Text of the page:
Using 3D printing technology for fashion designs is not a new thing in fashion industry. However, coming with 3D printing technology there are so many challenges for designers.
How to make a fluid textile that would drape, flow and move? How to overcome the maximum print volume restriction of the 3D printer to produce something large enough to be worn? And how to allow someone with no CAD knowledge to create clothing, enabling anyone to explore their creativity while ensuring the finished garment would fit the customer?
The Modeclix project, led by Shaun Borstock and Mark Bloomfield (electrobloom), was initially developed to addresses the challenges of 3D printing technology.
Modeclix is an adaptable textile, additively manufactured as linked sheets and assembled by hand to create in the first instance customizable clothing, and the textile sheets can be put together in a variety of ways, allowing you to explore form and to drape. Therefore, the garments made with Modeclix can be adjusted to fit all body shapes, and can be in different styles to meet customers’ needs. Here, the adaptability not only means customizable forms and shapes, but also colors. Various colors can be combined together to create different interesting designs.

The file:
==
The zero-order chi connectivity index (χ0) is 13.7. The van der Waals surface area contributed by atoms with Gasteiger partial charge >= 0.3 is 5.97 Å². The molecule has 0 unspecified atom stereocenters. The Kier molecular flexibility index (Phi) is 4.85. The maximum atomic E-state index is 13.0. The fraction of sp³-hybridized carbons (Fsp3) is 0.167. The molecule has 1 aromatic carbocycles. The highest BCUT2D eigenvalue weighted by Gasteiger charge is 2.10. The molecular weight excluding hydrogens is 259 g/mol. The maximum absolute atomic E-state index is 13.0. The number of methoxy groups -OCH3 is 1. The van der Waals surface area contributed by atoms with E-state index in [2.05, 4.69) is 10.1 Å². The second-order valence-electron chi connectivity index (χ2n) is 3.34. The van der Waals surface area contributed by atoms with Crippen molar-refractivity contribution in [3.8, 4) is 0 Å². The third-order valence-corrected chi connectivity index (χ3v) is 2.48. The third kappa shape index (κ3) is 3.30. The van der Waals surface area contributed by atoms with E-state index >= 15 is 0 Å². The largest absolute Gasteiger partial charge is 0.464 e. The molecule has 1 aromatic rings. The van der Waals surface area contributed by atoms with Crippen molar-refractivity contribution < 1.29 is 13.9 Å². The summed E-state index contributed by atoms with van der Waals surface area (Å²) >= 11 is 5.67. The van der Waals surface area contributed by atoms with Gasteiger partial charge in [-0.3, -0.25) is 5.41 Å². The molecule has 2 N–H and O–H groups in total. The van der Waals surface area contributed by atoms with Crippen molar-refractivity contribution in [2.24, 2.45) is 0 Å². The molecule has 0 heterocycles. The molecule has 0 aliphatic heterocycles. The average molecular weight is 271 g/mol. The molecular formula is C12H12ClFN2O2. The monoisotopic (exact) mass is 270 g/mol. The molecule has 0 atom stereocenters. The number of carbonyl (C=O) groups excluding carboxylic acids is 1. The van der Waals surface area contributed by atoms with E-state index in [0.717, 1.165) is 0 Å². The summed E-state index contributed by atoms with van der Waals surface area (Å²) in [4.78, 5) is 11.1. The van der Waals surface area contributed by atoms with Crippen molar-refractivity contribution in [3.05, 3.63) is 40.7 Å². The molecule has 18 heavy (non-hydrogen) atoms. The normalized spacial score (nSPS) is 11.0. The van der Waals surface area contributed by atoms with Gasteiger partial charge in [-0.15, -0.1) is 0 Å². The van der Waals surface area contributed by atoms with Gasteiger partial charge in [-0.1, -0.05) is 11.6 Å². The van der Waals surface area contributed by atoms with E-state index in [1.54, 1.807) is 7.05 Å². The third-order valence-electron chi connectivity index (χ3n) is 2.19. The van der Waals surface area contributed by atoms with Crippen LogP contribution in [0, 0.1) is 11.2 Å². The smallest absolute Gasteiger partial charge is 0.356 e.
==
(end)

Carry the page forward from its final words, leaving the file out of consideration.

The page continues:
“As with any new material it takes time to discover what can be done with it, after experimenting for a couple of years we feel we’re finally getting the hang of it!”
“The more we play and create with Modeclix the more we realize it has many potential applications.”
Playing and experimenting with Modeclix allowed Shaun and Mark to get to know this fabric more, to access what it is capable of, and build familiarity with the material. Then they found out that Modeclix holds so many possibilities. The use of this 3D printed textile is not limited to producing only clothing. Designers can use Modeclix to make even bags and rings!
“We always knew we could adjust any of the garments to fit any body shape but one of the surprising discoveries was that we could also reuse the Modeclix components to make new things with. We simply deconstruct an existing garment and make a new one with from all the bits. Modeclix takes circular economic ideals and recycling to a whole new level!”
Yet, Shaun Borstock also explores current perceptions of luxury and the potential of additive manufacture in creating bespoke luxury using both traditional and digital techniques. The Modeclix 18000 Dress is one such example, a thrilling ‘little black dress’ in 3D printing with thousands of hand mounted crystals.